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Israel's Election Results

Netanyahu Stages Historic Comeback

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Posted on: 
11 Apr 2019
Israel's Election Results

It was vintage ‘Bibi’. For the third time in his record five election victories, Israelis went to bed thinking Benjamin Netanyahu was vanquished only to awaken the next morning to discover he was their prime minister once more.

It first happened in 1996, when Netanyahu was trailing badly in the late night returns before narrowly eclipsing Shimon Peres by 30,000 votes come morning. It occurred again in 2015 when evening exit polls had the National Union edging Likud, before the official tally showed Netanyahu handily winning by six Knesset seats. Even in 2009, when Kadima bested Likud by one seat, it took a few days but Netanyahu still managed to outmanoeuvre Tzipi Livni and secure the premiership.

His apparent victory in the Israeli elections on April 9th was equally dramatic – especially given the opposing forces arrayed against him. For starters, he was facing indictment by the Attorney General in three corruption probes. The Israeli media had turned decidedly against him. And three former IDF chiefs-of-staff banded together in a bid to topple Netanyahu, calculating that their collective military credentials would neutralise his advantage as “Mr. Security”.

Yet Netanyahu managed to shock the nation and the world – and himself to some extent – by scoring what looks to be an historic fifth term in the Prime Minister’s Office. With this triumph, Netanyahu has achieved legendary status as modern Israel’s most victorious and longest-serving premier – surpassing the nation’s founding leader David Ben-Gurion’s four victories and 13 years in office.

The close election results, with the two central parties splitting the lion’s share of the ballots, indicated the campaign indeed boiled down to a referendum on Netanyahu. The three IDF generals, led by Benny Gantz, united with Yair Lapid and his Yesh Atid faction to form the upstart Blue & White list, with the sole agenda to send Bibi packing. The new alignment did not really denounce his economic or security policies, and even acknowledged his competence in running the country and his adept handling of foreign affairs. Rather, they criticized his “divisiveness” and sense of entitlement after holding power for so long.

Netanyahu did upset many Israelis, and a wide swathe of American Jews as well, by repeatedly bowing to the ultra-Orthodox parties on Western Wall prayers and Haredi draft exemptions, all just to stay in power. He also drew complaints for legitimizing the anti-Arab Kahanist party on the far-right.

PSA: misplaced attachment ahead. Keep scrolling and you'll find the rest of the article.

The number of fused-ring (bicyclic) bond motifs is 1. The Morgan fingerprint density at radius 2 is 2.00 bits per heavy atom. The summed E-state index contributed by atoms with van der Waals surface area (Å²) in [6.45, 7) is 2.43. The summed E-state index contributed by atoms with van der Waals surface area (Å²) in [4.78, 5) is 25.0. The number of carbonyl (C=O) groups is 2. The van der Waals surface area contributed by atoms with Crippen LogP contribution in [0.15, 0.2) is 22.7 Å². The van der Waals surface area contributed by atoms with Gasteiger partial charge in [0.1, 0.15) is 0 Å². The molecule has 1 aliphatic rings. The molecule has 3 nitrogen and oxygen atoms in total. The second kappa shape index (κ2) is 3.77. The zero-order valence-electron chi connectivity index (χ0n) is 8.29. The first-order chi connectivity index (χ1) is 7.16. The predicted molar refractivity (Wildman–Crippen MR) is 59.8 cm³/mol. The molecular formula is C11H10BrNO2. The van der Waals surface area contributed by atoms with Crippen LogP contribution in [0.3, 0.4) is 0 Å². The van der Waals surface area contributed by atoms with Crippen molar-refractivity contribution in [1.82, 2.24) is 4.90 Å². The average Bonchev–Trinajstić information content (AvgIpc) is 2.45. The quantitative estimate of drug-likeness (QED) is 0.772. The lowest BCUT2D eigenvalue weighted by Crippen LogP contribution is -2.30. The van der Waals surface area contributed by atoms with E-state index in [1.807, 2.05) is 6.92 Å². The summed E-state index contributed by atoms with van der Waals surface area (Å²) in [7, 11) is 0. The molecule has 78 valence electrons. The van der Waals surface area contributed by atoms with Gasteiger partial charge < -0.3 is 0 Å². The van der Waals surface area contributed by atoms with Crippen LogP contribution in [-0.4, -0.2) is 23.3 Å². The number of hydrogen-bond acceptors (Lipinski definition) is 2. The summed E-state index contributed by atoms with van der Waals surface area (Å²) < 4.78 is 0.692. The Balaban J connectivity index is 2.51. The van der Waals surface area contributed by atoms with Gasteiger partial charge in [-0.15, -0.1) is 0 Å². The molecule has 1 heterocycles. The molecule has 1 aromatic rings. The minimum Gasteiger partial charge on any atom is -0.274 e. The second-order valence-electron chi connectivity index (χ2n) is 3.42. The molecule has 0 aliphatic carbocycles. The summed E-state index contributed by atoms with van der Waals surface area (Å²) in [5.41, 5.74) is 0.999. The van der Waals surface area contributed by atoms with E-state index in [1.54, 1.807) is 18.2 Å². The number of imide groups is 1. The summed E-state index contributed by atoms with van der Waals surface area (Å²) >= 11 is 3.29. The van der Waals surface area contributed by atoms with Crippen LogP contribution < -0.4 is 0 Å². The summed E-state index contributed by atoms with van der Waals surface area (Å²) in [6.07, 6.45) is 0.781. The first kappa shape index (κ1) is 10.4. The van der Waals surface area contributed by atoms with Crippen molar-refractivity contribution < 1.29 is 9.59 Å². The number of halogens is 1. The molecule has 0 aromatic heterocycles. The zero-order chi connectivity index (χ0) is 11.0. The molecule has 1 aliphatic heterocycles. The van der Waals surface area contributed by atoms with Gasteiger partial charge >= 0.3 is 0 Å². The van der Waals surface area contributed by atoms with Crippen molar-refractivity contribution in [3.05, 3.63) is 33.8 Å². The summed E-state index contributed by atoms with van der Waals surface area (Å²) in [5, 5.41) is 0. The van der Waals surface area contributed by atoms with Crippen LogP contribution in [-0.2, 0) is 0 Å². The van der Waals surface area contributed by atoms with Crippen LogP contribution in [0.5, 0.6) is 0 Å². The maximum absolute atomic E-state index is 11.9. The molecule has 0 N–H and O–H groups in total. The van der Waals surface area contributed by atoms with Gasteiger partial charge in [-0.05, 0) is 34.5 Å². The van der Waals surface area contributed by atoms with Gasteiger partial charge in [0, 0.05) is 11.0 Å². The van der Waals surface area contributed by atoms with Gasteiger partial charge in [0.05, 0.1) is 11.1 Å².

But his recent accomplishments, most notably on the world stage, also gave many voters added confidence in his leadership. In the weeks before the election, Netanyahu was invited to Washington by US President Donald Trump, who handed him a timely political boost by recognising Israeli sovereignty on the Golan. He was then hosted by Russian President Vladimir Putin in Moscow and returned with the long-sought remains of Zachary Baumel, an IDF soldier missing in Lebanon for the past 37 years.

Certainly, there is no other aspiring Israeli leader at present who could pull off such remarkable diplomatic feats. Thus, in the waning days of the campaign, Netanyahu and his Likud party picked up a lot of extra voters on the Right, at the expense of some of the smaller conservative factions. Even so, the right-of-centre bloc will hold 65 seats in the new Knesset, giving Netanyahu the clearest path to head the next government. But his “natural” partners on the Right will each try to exact a price for their cooperation during the upcoming talks to forge a ruling coalition.

For example, he will need support from Avigdor Lieberman of Yisrael Beiteinu, who triggered this election by bolting the last government due to Netanyahu’s perceived ‘weakness’ towards Hamas in Gaza. Lieberman has also never relished dragging his secular Russian immigrant party into a coalition with the ultra-Orthodox factions Shas and United Torah Judaism.

Netanyahu also must rely on the Union of Right-Wing Parties, which is staunchly pro-settlement and could insist he keep his promise, made in desperation late in the campaign, to annex parts of Judea/Samaria. Yet, such a move would likely undermine the roll-out of the long-awaited Trump peace plan and complicate relations with a very friendly US president.

Meanwhile, Netanyahu must fend off the threat of indictment hanging over his head. The parties on the Right are reportedly prepared to stand by him as prime minister until he is actually convicted of a crime. But another alternative could eventually present itself by way of a national unity government with Blue and White, if they are willing to protect him from being removed from office so long as he is pursuing a viable US-led peace process with the Palestinians.

So the uncertainties abound. Will Netanyahu manage to cobble together a stable coalition government one more time? How long will he be able to stave off the pending indictments for bribery and fraus? And will he accept and implement the Trump peace plan, or will he instead annex Jewish settlements in the West Bank?

Israel's 2019 elections may be over, but do stay tuned! There is still much drama ahead in the continuing saga of Israel's  legendary leader, Bibi Netanyahu.


2019 Election Results
Likud: 36
Blue and White: 35
Shas: 8
United Torah Judaism: 7
Labour: 6
Hadash-Ta’al: 6
Union of Right-Wing Parties: 5
Yisrael Beiteinu: 5
Kulanu: 4
Meretz: 4
Ra’am Balad: 4

*Photo courtesy of the Times of Israel


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